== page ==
roux problem

Discussion in 'Food and nutrition' started by Dima, Mar 1, 2005.

  1. Dima

    Dima Guest

    Hi,

    Whenever I try to make a roux (for a cream soup base), I do the butter and flour as I should (and as
    I have seen on food tv), but the butter always seperates. I can even see it around the edges
    afterwards.
    What I do is melt half-cup butter in a pot over medium heat (electric stove) and add 6 tbs flour,
    mix for a bit until smooth and then add 2 cups milk and so on. But like I said, the butter always
    wants to return to the top afterwards.

    What am I doing wrong?

    Thanks,
    D
     
    Tags:


  2. nancree

    nancree Guest

    Use equal parts of butter and flour (you appear to be using too much
    butter). Try 4 T. butter and 4 T. flour, and cook the roux,slowly,.a
    bit while stirring.

    Nancree
     
  3. nancree

    nancree Guest

    Use equal parts of butter and flour (you appear to be using too much
    butter). Try 4 T. butter and 4 T. flour, and cook the roux,slowly,.a
    bit while stirring.

    Nancree
     
  4. notbob

    notbob Guest

    On 2005-03-02, Dima <[email protected]> wrote:

    > What am I doing wrong?


    Yeah, what Nancree said ....use equal amounts. A few more tips:

    1. Heat liquid (milk, broth, etc) before adding. Reduces chance of
    lumps.

    2. Get a GOOD whisk. Should be one of your main tools in kitchen.

    3. Cook roux at slight boil for at least a couple mins to kill raw
    flour flavor.

    nb
     
  5. Dave Smith

    Dave Smith Guest

    Dima wrote:

    > Whenever I try to make a roux (for a cream soup base), I do the butter and flour as I should (and as
    > I have seen on food tv), but the butter always seperates. I can even see it around the edges
    > afterwards.
    > What I do is melt half-cup butter in a pot over medium heat (electric stove) and add 6 tbs flour,
    > mix for a bit until smooth and then add 2 cups milk and so on. But like I said, the butter always
    > wants to return to the top afterwards.
    >
    > What am I doing wrong?


    How much cream sauce are you making? That sounds like a lot of butter. Most of the time when I make a
    roux for a sauce I am doing it just for the to of us. I use about a heaping tablespoon of each. I melt
    the butter in the pan, stir in an equal amount of flour and stir it around. It forms a thick paste.
     
  6. Michael

    Michael Guest

    "notbob" <[email protected]> wrote in message
    news:[email protected]
    > On 2005-03-02, Dima <[email protected]> wrote:
    >
    > > What am I doing wrong?

    >
    > Yeah, what Nancree said ....use equal amounts. A few more tips:
    >
    > 1. Heat liquid (milk, broth, etc) before adding. Reduces chance of
    > lumps.
    >
    > 2. Get a GOOD whisk. Should be one of your main tools in kitchen.
    >
    > 3. Cook roux at slight boil for at least a couple mins to kill raw
    > flour flavor.
    >
    > nb
    >


    Heat the butter really hot in a heavy pan. Stir in the flour slowly and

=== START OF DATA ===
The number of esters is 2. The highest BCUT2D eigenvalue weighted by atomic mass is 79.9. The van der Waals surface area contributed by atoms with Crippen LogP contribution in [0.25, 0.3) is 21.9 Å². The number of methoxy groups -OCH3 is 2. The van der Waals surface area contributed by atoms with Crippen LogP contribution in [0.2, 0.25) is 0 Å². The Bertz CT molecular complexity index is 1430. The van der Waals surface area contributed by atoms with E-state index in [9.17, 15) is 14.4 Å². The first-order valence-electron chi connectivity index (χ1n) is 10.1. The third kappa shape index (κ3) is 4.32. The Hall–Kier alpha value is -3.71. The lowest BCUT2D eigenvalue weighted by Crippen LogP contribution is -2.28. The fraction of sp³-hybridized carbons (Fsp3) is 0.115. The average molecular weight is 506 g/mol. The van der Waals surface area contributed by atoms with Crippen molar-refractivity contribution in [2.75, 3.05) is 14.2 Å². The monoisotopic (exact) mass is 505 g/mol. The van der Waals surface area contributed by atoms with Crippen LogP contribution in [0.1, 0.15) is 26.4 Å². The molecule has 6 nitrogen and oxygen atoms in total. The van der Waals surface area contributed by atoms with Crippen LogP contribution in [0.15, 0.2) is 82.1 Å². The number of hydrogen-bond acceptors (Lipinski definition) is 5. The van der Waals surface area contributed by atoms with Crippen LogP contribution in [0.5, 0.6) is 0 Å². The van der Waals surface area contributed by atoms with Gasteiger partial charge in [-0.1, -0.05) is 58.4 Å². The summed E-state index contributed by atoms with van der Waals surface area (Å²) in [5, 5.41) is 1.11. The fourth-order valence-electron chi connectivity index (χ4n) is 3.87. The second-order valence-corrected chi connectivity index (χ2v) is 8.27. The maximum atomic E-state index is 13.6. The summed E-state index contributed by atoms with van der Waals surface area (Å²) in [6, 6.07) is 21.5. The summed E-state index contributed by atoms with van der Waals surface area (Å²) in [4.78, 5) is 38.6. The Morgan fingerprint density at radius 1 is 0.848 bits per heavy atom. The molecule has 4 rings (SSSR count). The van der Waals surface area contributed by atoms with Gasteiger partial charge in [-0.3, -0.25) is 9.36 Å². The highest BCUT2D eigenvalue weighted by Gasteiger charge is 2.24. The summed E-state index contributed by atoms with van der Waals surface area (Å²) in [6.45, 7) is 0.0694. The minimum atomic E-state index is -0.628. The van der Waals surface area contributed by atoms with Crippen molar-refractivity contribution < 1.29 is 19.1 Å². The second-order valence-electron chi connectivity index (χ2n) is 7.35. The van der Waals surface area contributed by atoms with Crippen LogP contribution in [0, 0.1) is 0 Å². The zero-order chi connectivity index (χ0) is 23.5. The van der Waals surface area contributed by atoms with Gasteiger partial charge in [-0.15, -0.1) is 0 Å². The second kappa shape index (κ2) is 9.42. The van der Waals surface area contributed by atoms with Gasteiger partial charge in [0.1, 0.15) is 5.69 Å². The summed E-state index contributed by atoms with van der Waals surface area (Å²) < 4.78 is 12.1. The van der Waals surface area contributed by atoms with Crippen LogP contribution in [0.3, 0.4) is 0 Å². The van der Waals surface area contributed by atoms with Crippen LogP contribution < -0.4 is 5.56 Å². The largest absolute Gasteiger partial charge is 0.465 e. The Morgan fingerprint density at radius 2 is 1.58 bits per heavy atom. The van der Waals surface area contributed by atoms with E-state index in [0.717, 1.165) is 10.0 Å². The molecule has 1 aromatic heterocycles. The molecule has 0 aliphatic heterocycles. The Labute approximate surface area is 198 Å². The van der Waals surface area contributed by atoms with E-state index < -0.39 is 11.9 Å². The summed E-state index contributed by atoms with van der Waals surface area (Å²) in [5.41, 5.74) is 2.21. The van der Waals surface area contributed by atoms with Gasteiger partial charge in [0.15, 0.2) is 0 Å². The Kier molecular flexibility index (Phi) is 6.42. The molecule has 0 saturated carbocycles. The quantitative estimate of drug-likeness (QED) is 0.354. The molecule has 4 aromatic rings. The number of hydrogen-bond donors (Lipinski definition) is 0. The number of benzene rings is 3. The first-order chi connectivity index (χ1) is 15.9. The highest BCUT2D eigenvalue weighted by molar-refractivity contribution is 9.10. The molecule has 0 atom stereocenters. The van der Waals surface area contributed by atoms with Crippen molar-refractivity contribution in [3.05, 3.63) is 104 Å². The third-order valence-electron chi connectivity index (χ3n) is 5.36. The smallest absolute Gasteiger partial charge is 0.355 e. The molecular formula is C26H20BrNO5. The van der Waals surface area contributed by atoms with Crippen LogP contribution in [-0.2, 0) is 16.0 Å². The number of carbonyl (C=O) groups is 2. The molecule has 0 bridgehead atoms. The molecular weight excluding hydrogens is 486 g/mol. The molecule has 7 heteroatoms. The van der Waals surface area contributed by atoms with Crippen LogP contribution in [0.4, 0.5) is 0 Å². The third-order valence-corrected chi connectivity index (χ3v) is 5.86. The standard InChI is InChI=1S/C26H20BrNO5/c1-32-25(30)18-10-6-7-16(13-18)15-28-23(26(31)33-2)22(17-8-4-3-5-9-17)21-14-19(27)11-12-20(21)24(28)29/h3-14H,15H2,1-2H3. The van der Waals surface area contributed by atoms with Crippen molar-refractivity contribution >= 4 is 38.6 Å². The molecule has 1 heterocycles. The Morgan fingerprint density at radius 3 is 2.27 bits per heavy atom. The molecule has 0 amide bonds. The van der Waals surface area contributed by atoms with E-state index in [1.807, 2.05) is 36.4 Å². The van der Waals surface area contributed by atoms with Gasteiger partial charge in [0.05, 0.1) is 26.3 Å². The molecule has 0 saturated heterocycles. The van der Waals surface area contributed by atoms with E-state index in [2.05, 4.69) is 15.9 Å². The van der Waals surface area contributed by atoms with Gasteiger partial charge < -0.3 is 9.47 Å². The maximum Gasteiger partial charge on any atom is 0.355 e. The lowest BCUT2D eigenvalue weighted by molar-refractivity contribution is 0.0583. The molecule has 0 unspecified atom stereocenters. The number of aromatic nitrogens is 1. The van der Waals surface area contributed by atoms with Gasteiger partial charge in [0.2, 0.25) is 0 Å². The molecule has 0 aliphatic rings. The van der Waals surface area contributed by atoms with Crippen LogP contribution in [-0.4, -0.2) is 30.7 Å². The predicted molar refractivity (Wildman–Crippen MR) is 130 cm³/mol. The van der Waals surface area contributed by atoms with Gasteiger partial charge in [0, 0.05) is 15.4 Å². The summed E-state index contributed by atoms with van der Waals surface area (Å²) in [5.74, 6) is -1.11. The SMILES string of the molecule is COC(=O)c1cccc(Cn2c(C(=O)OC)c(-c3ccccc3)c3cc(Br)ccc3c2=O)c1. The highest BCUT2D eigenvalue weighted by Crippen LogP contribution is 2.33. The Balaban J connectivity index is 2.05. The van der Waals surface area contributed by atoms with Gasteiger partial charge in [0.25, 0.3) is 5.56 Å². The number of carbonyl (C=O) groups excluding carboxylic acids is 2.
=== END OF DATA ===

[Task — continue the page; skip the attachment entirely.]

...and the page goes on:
don't stop stirring. Then add the milk or cream.

    Works for me

    Michael
     
  7. Christine

    Christine Guest

    "Michael" <[email protected]> wrote in message
    news:[email protected]
    >
    > "notbob" <[email protected]> wrote in message
    > news:[email protected]
    >> On 2005-03-02, Dima <[email protected]> wrote:
    >>
    >> > What am I doing wrong?

    >>
    >> Yeah, what Nancree said ....use equal amounts. A few more tips:
    >>
    >> 1. Heat liquid (milk, broth, etc) before adding. Reduces chance of
    >> lumps.
    >>
    >> 2. Get a GOOD whisk. Should be one of your main tools in kitchen.
    >>
    >> 3. Cook roux at slight boil for at least a couple mins to kill raw
    >> flour flavor.
    >>
    >> nb
    >>

    >
    > Heat the butter really hot in a heavy pan. Stir in the flour slowly and
    > don't stop stirring. Then add the milk or cream.
    >
    > Works for me
    >
    > Michael
    >
    >


    I nuke my cream sauces. Made creamed chipped beef last night. I make the
    sauce as follows:

    I use a thin white sauce for creamed chipped beef.

    Melt 2 tablespoons of butter in the microwave
    Add 2 tablespoons of flour to the melted butter and plus pepper to taste
    Nuke butter, flour, pepper mixture for 30 seconds
    Add 2 cups milk
    Stir thoroughly
    Place mixture in microwave for approximately 6-8 minutes stirring frequently
    with a whisk (every minute or two).

    Chris in Pearland, TX
     
  8. Dawn

    Dawn Guest

    Dave Smith wrote:

    > Dima wrote:
    >
    >
    >>Whenever I try to make a roux (for a cream soup base), I do the butter and flour as I should (and as
    >>I have seen on food tv), but the butter always seperates. I can even see it around the edges
    >>afterwards.
    >>What I do is melt half-cup butter in a pot over medium heat (electric stove) and add 6 tbs flour,
    >>mix for a bit until smooth and then add 2 cups milk and so on. But like I said, the butter always
    >>wants to return to the top afterwards.
    >>
    >>What am I doing wrong?

    >
    >
    > How much cream sauce are you making? That sounds like a lot of butter. Most of the time when I make a
    > roux for a sauce I am doing it just for the to of us. I use about a heaping tablespoon of each. I melt
    > the butter in the pan, stir in an equal amount of flour and stir it around. It forms a thick paste.
    >


    1 TB of butter and 1 TB of flour, cooked for about 1 minute will thicken
    1 cup of liquid. The longer you cook it (before adding liquid) and the
    browner it gets the less thickening power it has.

    For two cups of milk (unless there is more liquid in the soup) you want
    2 tablespoons of butter and flour cooked 1 minute, then stir in your
    warm liquid and whisk *really well* as it thickens up.



    Dawn
     
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